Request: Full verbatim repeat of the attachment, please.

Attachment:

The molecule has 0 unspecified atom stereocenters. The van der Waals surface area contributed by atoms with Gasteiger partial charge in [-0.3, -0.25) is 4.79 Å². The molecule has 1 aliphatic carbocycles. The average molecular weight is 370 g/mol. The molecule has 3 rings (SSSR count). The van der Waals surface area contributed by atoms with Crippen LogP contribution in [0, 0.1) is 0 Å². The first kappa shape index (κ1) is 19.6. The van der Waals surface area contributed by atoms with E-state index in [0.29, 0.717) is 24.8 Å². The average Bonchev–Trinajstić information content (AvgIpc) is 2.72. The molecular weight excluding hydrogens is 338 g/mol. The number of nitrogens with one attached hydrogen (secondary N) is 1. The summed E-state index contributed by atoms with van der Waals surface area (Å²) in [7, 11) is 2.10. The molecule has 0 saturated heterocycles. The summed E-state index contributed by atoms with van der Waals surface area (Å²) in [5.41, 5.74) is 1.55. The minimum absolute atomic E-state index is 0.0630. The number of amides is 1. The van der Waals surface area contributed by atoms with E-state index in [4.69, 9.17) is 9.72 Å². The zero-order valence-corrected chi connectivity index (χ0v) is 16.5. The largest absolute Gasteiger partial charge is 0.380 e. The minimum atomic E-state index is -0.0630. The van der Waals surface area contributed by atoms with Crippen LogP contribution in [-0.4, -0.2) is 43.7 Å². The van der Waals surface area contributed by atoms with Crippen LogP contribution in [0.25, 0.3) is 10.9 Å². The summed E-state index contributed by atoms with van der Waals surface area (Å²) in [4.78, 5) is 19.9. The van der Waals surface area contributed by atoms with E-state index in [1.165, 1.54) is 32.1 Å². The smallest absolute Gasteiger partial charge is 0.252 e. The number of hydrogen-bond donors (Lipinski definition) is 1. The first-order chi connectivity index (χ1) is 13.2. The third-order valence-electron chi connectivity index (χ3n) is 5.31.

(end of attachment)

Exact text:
The molecule has 0 unspecified atom stereocenters. The van der Waals surface area contributed by atoms with Gasteiger partial charge in [-0.3, -0.25) is 4.79 Å². The molecule has 1 aliphatic carbocycles. The average molecular weight is 370 g/mol. The molecule has 3 rings (SSSR count). The van der Waals surface area contributed by atoms with Crippen LogP contribution in [0, 0.1) is 0 Å². The first kappa shape index (κ1) is 19.6. The van der Waals surface area contributed by atoms with E-state index in [0.29, 0.717) is 24.8 Å². The average Bonchev–Trinajstić information content (AvgIpc) is 2.72. The molecular weight excluding hydrogens is 338 g/mol. The number of nitrogens with one attached hydrogen (secondary N) is 1. The summed E-state index contributed by atoms with van der Waals surface area (Å²) in [7, 11) is 2.10. The molecule has 0 saturated heterocycles. The summed E-state index contributed by atoms with van der Waals surface area (Å²) in [5.41, 5.74) is 1.55. The minimum absolute atomic E-state index is 0.0630. The number of amides is 1. The van der Waals surface area contributed by atoms with E-state index in [4.69, 9.17) is 9.72 Å². The zero-order valence-corrected chi connectivity index (χ0v) is 16.5. The largest absolute Gasteiger partial charge is 0.380 e. The minimum atomic E-state index is -0.0630. The van der Waals surface area contributed by atoms with Crippen LogP contribution in [-0.4, -0.2) is 43.7 Å². The van der Waals surface area contributed by atoms with Crippen LogP contribution in [0.25, 0.3) is 10.9 Å². The summed E-state index contributed by atoms with van der Waals surface area (Å²) in [4.78, 5) is 19.9. The van der Waals surface area contributed by atoms with E-state index in [1.165, 1.54) is 32.1 Å². The smallest absolute Gasteiger partial charge is 0.252 e. The number of hydrogen-bond donors (Lipinski definition) is 1. The first-order chi connectivity index (χ1) is 13.2. The third-order valence-electron chi connectivity index (χ3n) is 5.31.